Band returns to Kentucky to cut sixth studio album
As My Morning Jacket prepared to record "Holdin' on to Black Metal," the wildest track on their new album, Circuital (out this spring), frontman Jim James set the scene for his bandmates: "'I want it to sound like we're Cuban or Cambodian kids, and we're wearing berets and we're walking through an alley and we stumble upon this band, and it explodes into this crazy sing-along,'" keyboardist Bo Koster recalls with a laugh. The rest of the band had no idea what James was talking about but launched into the song anyway — the loose, funky first take is on the album. "This is the most live record we've ever done," says James.
After cutting 2008's eclectic Evil Urges with the clock ticking in a pricey Manhattan studio, MMJ returned to their native Louisville, Kentucky, to record in a more informal setting: They turned the gymnasium of a local church into a makeshift studio, setting up in a circle (one of the reasons for the album title), and recorded the basic tracks live to 24-track tape, sometimes along with the sound of passing cars and chirping birds. James worked on some vocal tracks later, alone at his house, and they also overdubbed horns, strings and backing vocals. "Black Metal," for instance, is augmented by massed female voices and what sounds like wah-wah-ed horns — a combo that lands the song somewhere between "Superfly" and "Just Dropped In (To See What Condition My Condition Was In)."
This article appears in the March 17, 2011 issue of Rolling Stone. The issue is available now on newsstands and will appear in the online archive March 4.
The setting was a throwback to the band's first three albums, which were recorded in a Kentucky grain silo — but the music is hardly a return to roots. With trippy keyboards, twisted pop hooks and fuzzed-out guitar attacks, Circuital feels like the culmination of the sonic adventures the band began with 2005's Z — while also capturing the power and dynamics that have made MMJ one of the greatest live bands of their generation. "This record feels like a couple of steps forward of what we'd been doing in terms of overall sound," says guitarist Carl Broemel, who made a point of mostly improvising his jaggedly powerful solos on the new record, rather than composing them as usual. The idea throughout was to capture a "beginner's mind" feel — a Zen concept so dear to James' heart that his Monsters of Folk bandmate Conor Oberst wrote a song by that title for Bright Eyes' new album and partially dedicated it to the Jacket leader.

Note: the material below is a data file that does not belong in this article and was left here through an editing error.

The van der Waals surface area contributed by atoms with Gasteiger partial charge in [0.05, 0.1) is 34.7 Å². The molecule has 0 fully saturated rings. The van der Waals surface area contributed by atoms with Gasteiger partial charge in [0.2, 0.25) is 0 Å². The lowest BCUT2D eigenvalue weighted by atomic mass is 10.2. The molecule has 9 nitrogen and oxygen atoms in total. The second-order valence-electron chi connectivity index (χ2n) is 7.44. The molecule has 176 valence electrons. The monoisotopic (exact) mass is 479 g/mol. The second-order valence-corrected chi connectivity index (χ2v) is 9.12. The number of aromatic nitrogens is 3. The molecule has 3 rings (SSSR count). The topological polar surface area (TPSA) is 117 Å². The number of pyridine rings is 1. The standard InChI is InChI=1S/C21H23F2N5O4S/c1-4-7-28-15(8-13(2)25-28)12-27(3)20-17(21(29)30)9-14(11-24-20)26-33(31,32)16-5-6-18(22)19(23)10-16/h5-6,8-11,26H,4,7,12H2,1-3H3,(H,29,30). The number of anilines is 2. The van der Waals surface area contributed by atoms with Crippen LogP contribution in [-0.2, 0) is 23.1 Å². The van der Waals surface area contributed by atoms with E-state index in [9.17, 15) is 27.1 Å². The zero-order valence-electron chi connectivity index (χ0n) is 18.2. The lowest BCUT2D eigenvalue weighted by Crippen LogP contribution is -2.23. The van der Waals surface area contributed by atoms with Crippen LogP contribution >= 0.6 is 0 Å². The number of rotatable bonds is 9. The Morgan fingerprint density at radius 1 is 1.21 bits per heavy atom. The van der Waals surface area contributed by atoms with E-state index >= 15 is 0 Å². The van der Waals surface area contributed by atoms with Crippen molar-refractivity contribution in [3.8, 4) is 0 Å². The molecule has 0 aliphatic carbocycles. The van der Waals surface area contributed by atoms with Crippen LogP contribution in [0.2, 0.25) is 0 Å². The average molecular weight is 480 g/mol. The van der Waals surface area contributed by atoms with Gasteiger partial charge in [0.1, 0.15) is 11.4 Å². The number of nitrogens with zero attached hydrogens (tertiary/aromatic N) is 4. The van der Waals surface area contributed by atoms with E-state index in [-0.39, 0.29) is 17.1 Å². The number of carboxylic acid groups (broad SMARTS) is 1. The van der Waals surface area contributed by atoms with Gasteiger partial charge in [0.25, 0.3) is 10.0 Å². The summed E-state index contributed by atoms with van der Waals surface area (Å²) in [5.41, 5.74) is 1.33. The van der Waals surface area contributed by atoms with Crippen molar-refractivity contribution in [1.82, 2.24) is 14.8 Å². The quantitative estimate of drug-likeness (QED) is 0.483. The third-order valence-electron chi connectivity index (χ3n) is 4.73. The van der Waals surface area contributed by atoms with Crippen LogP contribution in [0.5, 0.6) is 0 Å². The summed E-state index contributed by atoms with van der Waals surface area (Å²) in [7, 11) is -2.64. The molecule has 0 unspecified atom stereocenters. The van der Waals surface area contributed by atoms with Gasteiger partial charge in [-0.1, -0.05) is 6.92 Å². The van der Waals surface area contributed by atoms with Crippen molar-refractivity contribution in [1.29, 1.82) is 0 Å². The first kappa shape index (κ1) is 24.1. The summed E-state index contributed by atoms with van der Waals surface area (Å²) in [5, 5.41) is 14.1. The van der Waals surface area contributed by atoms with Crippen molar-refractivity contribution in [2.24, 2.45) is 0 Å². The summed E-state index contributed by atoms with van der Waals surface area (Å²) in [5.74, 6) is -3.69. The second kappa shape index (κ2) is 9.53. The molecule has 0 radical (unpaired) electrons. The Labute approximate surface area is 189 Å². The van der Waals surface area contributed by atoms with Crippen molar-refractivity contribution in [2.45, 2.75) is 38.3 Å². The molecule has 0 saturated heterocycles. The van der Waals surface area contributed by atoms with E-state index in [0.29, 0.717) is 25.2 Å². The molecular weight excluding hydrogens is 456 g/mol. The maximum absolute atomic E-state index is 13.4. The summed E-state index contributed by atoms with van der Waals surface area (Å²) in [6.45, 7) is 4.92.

While Evil Urges had a mixtape vibe, moving between AM Gold ballads, Prince-like funk and full-on country (James saw it as a "video game" with different boards), Circuital is about 10 minutes shorter and feels more stylistically consistent. Even tracks as disparate as the slow-building, spooky opener, "Victory Dance" (with drummer Patrick Hallahan working his high-hat with Neil Peart-like sleekness) and the gorgeous ballad "Wonderful" are what James calls "kindred souls," adding, "We want people to have almost the exact opposite experience they had last time. I definitely had some goals of wanting to make this one warmer and somehow more contained and more concise of a statement."
The album's least concise moment is the title track, which weighs in at more than seven minutes, beginning with a circular guitar riff over a drum-machine beat, before blasting into multiple sections that came together one day during a jam in James' basement.
Some of the first songs written for the disc, including "Wonderful" and the power-poppy "Out of My System," were originally intended to be played by Muppets: An exec recruited My Morning Jacket to record music for a new version of the Electric Mayhem band (the one with Animal on drums), promising a Gorillaz-style tour where MMJ would play behind a curtain while Muppet holograms bashed away onstage. The psyched band began writing and demo'ing, but the exec got fired and the project disappeared. (In any case, the lyrics of "Out of My System" — "They told me not to smoke drugs, but I didn't listen" — probably wouldn't have worked out.)
James also got a call to write a couple of songs for Jason Segel's new Muppet movie, but they didn't use those either. "So now, twice, Muppet glory has been within my grasp," says James. "It's pretty heartbreaking, but it did propel us just to kick into high gear and finish our own record."